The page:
Erin Ryan discovered her life’s passion in a sixth-grade social studies class. The 12-year-old from Craftsbury, Vermont, knew she wanted to help build peace in the world after several community members came to speak about their experiences in the Peace Corps.
“After hearing their accounts of all the good they had done and the difference they had made, I knew what I wanted to be ‘when I grew up,’” Ryan recounts. “I brought this aspiration with me to Wheaton, where I continued my interest in international relations and discovered my love for the Russian language.”
The 22-year-old Wheaton senior will take another step toward fulfilling her passion in the coming year. With the support of a Fulbright grant, Ryan will travel to Russia to teach English and pursue her quest for fluency in Russian. After that, she hopes to join the Peace Corps herself.
Ryan says she got “hooked” on the Russian language in Professor Francoise Rosset’s “Beginning Russian” class. She loved the sounds of Russian, she says, as well as the fact that “the language has developed with the cultural and political history of the country. For example, the [word for the] number 40, сорок, … originated from the name of a peasant’s tunic that was used as a sack during harvest and carried about a 40-weight” of crops.
“Nuances like this require an understanding of not only the language, but the history of the nation,” she adds. “So, I started taking courses in Russian literature, history and foreign policy. From this education, I developed an enduring curiosity for the enigma that is Russia.”
Ryan thus decided to complete a Russian studies major in addition to the major in international relations she had planned. In her sophomore year, she received the Audrey Schneiderman Scholarship, and for the past two years she has been awarded the Ariadne Schilaeff Scholarship of the Kohn & Arronson Foundations. Both named scholarships are awarded to students who are studying Russian.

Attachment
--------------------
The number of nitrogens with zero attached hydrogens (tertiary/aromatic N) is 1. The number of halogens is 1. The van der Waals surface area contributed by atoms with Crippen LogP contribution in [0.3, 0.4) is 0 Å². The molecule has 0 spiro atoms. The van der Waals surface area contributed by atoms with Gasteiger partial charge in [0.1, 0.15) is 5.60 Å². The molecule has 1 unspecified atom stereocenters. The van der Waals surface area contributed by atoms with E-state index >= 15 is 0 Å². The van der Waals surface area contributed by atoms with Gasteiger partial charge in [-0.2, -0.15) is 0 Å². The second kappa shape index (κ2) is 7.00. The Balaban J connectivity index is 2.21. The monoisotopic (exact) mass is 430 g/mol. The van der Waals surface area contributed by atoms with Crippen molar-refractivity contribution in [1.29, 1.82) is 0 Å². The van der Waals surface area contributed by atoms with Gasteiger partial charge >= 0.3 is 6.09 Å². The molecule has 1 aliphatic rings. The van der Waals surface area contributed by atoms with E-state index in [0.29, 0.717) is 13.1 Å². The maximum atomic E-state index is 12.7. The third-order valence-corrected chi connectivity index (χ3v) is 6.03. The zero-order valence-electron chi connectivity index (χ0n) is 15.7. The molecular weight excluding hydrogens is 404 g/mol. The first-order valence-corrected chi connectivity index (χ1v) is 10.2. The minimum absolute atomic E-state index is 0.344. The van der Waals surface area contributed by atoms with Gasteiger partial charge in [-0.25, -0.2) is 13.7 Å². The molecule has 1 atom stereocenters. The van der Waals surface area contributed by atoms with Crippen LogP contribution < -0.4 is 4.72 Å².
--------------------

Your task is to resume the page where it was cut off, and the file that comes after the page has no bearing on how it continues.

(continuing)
In the fall of her junior year, she studied in Ireland at University College Cork, where she “enrolled in every course they offered on the European Union and European-Irish politics” in order to get an “insider’s perspective.” Then she spent the spring semester studying in Vladimir, Russia.
“I was there for four months, and I fell in love with the people, the culture, and the language,” later Ryan wrote in her essay.
In Vladimir, Ryan also tutored a group of high school students who were learning English and had never had the opportunity to converse with a native speaker.
“I have never been so impressed by a group of students’ will to learn,” Ryan wrote in her Fulbright essay. “This experience made me want to go back and help more Russian students with their [conversational] English.” During her Fulbright year she will serve as an English-language teaching assistant at the university level.
At Wheaton, Ryan is a peer tutor in Russian, the “prime minister” of the Russian Club, and a member of both the co-ed and the newly formed women’s Ultimate Frisbee team.
Her honor’s thesis centers on grassroots peace and conflict-resolution activities in South Caucasus (Armenia, Azerbaijan and Georgia). After her Fulbright year, Ryan hopes to land a Peace Corps teaching assignment within the former Soviet Republics and then pursue a master’s degree in peace and conflict resolution. Ultimately, she hopes to work in the non-profit sector to advance peacemaking in that part of the world.